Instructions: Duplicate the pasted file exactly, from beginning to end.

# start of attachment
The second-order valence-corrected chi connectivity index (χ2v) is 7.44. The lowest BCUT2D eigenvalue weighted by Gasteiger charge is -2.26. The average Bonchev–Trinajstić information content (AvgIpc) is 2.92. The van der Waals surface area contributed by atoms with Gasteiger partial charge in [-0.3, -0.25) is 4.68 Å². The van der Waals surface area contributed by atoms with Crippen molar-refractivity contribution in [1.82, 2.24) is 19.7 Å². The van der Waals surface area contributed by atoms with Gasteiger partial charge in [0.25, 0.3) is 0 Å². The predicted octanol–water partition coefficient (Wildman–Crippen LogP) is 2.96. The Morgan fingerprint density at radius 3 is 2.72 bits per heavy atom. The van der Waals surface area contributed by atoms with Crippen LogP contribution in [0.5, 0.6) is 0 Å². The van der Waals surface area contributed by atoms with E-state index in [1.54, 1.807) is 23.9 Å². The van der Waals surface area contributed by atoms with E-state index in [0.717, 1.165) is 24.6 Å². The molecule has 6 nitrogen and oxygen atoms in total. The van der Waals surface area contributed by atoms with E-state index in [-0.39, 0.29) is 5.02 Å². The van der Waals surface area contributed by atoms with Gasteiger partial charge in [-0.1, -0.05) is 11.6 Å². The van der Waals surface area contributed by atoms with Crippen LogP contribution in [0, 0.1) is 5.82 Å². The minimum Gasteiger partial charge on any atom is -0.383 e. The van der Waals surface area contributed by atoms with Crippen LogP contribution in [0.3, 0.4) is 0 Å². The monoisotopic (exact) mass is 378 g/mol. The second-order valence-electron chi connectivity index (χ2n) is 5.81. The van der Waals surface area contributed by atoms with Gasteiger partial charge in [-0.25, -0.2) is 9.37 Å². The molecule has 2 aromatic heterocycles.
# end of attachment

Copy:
The second-order valence-corrected chi connectivity index (χ2v) is 7.44. The lowest BCUT2D eigenvalue weighted by Gasteiger charge is -2.26. The average Bonchev–Trinajstić information content (AvgIpc) is 2.92. The van der Waals surface area contributed by atoms with Gasteiger partial charge in [-0.3, -0.25) is 4.68 Å². The van der Waals surface area contributed by atoms with Crippen molar-refractivity contribution in [1.82, 2.24) is 19.7 Å². The van der Waals surface area contributed by atoms with Gasteiger partial charge in [0.25, 0.3) is 0 Å². The predicted octanol–water partition coefficient (Wildman–Crippen LogP) is 2.96. The Morgan fingerprint density at radius 3 is 2.72 bits per heavy atom. The van der Waals surface area contributed by atoms with Crippen LogP contribution in [0.5, 0.6) is 0 Å². The van der Waals surface area contributed by atoms with E-state index in [1.54, 1.807) is 23.9 Å². The van der Waals surface area contributed by atoms with E-state index in [0.717, 1.165) is 24.6 Å². The molecule has 6 nitrogen and oxygen atoms in total. The van der Waals surface area contributed by atoms with E-state index in [-0.39, 0.29) is 5.02 Å². The van der Waals surface area contributed by atoms with Gasteiger partial charge in [-0.1, -0.05) is 11.6 Å². The van der Waals surface area contributed by atoms with Crippen LogP contribution in [0, 0.1) is 5.82 Å². The minimum Gasteiger partial charge on any atom is -0.383 e. The van der Waals surface area contributed by atoms with Crippen LogP contribution in [0.3, 0.4) is 0 Å². The monoisotopic (exact) mass is 378 g/mol. The second-order valence-electron chi connectivity index (χ2n) is 5.81. The van der Waals surface area contributed by atoms with Gasteiger partial charge in [-0.25, -0.2) is 9.37 Å². The molecule has 2 aromatic heterocycles.